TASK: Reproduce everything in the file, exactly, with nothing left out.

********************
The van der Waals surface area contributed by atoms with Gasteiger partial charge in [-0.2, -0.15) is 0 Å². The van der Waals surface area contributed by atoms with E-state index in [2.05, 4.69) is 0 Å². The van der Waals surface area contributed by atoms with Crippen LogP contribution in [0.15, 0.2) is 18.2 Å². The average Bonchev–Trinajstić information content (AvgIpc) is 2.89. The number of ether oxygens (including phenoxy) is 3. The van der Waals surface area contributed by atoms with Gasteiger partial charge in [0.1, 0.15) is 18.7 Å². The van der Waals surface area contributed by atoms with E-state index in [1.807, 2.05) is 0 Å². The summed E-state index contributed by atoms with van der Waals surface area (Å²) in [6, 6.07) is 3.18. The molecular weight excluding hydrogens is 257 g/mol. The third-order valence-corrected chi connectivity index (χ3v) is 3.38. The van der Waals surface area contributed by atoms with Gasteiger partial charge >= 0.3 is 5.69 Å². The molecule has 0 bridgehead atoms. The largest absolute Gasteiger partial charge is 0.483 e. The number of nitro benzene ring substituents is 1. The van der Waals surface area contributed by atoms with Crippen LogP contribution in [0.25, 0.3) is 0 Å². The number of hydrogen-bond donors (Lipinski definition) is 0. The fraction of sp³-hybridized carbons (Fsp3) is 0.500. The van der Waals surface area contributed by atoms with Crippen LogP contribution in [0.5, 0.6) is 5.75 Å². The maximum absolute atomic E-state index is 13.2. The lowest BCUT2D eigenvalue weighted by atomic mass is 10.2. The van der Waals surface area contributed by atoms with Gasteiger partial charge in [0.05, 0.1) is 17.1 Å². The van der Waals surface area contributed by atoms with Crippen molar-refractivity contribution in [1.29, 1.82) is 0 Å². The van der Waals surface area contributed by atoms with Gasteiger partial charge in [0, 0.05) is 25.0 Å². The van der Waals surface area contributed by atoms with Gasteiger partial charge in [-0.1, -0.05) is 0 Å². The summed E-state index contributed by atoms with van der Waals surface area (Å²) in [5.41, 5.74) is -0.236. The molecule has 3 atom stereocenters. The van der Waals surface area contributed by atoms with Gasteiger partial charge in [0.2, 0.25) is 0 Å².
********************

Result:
The van der Waals surface area contributed by atoms with Gasteiger partial charge in [-0.2, -0.15) is 0 Å². The van der Waals surface area contributed by atoms with E-state index in [2.05, 4.69) is 0 Å². The van der Waals surface area contributed by atoms with Crippen LogP contribution in [0.15, 0.2) is 18.2 Å². The average Bonchev–Trinajstić information content (AvgIpc) is 2.89. The number of ether oxygens (including phenoxy) is 3. The van der Waals surface area contributed by atoms with Gasteiger partial charge in [0.1, 0.15) is 18.7 Å². The van der Waals surface area contributed by atoms with E-state index in [1.807, 2.05) is 0 Å². The summed E-state index contributed by atoms with van der Waals surface area (Å²) in [6, 6.07) is 3.18. The molecular weight excluding hydrogens is 257 g/mol. The third-order valence-corrected chi connectivity index (χ3v) is 3.38. The van der Waals surface area contributed by atoms with Gasteiger partial charge >= 0.3 is 5.69 Å². The molecule has 0 bridgehead atoms. The largest absolute Gasteiger partial charge is 0.483 e. The number of nitro benzene ring substituents is 1. The van der Waals surface area contributed by atoms with Crippen LogP contribution in [0.25, 0.3) is 0 Å². The number of hydrogen-bond donors (Lipinski definition) is 0. The fraction of sp³-hybridized carbons (Fsp3) is 0.500. The van der Waals surface area contributed by atoms with Crippen LogP contribution in [0.5, 0.6) is 5.75 Å². The maximum absolute atomic E-state index is 13.2. The lowest BCUT2D eigenvalue weighted by atomic mass is 10.2. The van der Waals surface area contributed by atoms with Gasteiger partial charge in [0.05, 0.1) is 17.1 Å². The van der Waals surface area contributed by atoms with Crippen molar-refractivity contribution in [1.29, 1.82) is 0 Å². The van der Waals surface area contributed by atoms with Gasteiger partial charge in [0, 0.05) is 25.0 Å². The van der Waals surface area contributed by atoms with Gasteiger partial charge in [-0.1, -0.05) is 0 Å². The summed E-state index contributed by atoms with van der Waals surface area (Å²) in [5.41, 5.74) is -0.236. The molecule has 3 atom stereocenters. The van der Waals surface area contributed by atoms with Gasteiger partial charge in [0.2, 0.25) is 0 Å².